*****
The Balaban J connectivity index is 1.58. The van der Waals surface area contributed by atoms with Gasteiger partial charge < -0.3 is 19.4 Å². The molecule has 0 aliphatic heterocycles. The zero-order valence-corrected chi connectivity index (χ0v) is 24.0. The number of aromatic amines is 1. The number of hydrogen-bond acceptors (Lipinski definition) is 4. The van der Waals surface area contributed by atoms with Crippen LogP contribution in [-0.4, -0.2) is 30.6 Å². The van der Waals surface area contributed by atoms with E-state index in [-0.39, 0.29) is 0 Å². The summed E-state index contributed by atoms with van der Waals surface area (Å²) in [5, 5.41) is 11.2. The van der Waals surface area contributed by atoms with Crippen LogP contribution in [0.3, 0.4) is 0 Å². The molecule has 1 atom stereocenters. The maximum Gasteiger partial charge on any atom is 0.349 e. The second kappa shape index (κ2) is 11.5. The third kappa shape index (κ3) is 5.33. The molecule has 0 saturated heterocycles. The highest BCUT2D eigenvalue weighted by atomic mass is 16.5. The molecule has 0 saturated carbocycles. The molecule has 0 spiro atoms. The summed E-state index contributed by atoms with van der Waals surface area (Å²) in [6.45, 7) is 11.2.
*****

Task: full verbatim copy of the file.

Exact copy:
The Balaban J connectivity index is 1.58. The van der Waals surface area contributed by atoms with Gasteiger partial charge < -0.3 is 19.4 Å². The molecule has 0 aliphatic heterocycles. The zero-order valence-corrected chi connectivity index (χ0v) is 24.0. The number of aromatic amines is 1. The number of hydrogen-bond acceptors (Lipinski definition) is 4. The van der Waals surface area contributed by atoms with Crippen LogP contribution in [-0.4, -0.2) is 30.6 Å². The van der Waals surface area contributed by atoms with E-state index in [-0.39, 0.29) is 0 Å². The summed E-state index contributed by atoms with van der Waals surface area (Å²) in [5, 5.41) is 11.2. The van der Waals surface area contributed by atoms with Crippen LogP contribution in [0.3, 0.4) is 0 Å². The molecule has 1 atom stereocenters. The maximum Gasteiger partial charge on any atom is 0.349 e. The second kappa shape index (κ2) is 11.5. The third kappa shape index (κ3) is 5.33. The molecule has 0 saturated heterocycles. The highest BCUT2D eigenvalue weighted by atomic mass is 16.5. The molecule has 0 saturated carbocycles. The molecule has 0 spiro atoms. The summed E-state index contributed by atoms with van der Waals surface area (Å²) in [6.45, 7) is 11.2.